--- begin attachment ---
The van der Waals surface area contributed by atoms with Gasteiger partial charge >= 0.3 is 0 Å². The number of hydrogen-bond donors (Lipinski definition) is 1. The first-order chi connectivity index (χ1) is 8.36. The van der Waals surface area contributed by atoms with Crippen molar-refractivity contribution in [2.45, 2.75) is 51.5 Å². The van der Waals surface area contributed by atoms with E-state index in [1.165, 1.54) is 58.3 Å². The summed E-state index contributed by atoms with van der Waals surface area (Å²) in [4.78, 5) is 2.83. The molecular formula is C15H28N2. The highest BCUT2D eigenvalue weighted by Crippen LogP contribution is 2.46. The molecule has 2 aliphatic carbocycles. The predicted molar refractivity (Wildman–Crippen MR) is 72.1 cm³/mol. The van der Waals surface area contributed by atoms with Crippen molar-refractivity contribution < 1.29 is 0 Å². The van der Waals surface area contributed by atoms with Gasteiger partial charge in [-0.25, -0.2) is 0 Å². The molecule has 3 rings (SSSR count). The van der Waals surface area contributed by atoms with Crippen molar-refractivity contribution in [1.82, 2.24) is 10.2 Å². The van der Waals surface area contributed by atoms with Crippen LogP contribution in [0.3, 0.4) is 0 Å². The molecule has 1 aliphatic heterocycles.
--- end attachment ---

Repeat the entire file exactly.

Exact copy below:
The van der Waals surface area contributed by atoms with Gasteiger partial charge >= 0.3 is 0 Å². The number of hydrogen-bond donors (Lipinski definition) is 1. The first-order chi connectivity index (χ1) is 8.36. The van der Waals surface area contributed by atoms with Crippen molar-refractivity contribution in [2.45, 2.75) is 51.5 Å². The van der Waals surface area contributed by atoms with E-state index in [1.165, 1.54) is 58.3 Å². The summed E-state index contributed by atoms with van der Waals surface area (Å²) in [4.78, 5) is 2.83. The molecular formula is C15H28N2. The highest BCUT2D eigenvalue weighted by Crippen LogP contribution is 2.46. The molecule has 2 aliphatic carbocycles. The predicted molar refractivity (Wildman–Crippen MR) is 72.1 cm³/mol. The van der Waals surface area contributed by atoms with Crippen molar-refractivity contribution < 1.29 is 0 Å². The van der Waals surface area contributed by atoms with Gasteiger partial charge in [-0.25, -0.2) is 0 Å². The molecule has 3 rings (SSSR count). The van der Waals surface area contributed by atoms with Crippen molar-refractivity contribution in [1.82, 2.24) is 10.2 Å². The van der Waals surface area contributed by atoms with Crippen LogP contribution in [0.3, 0.4) is 0 Å². The molecule has 1 aliphatic heterocycles.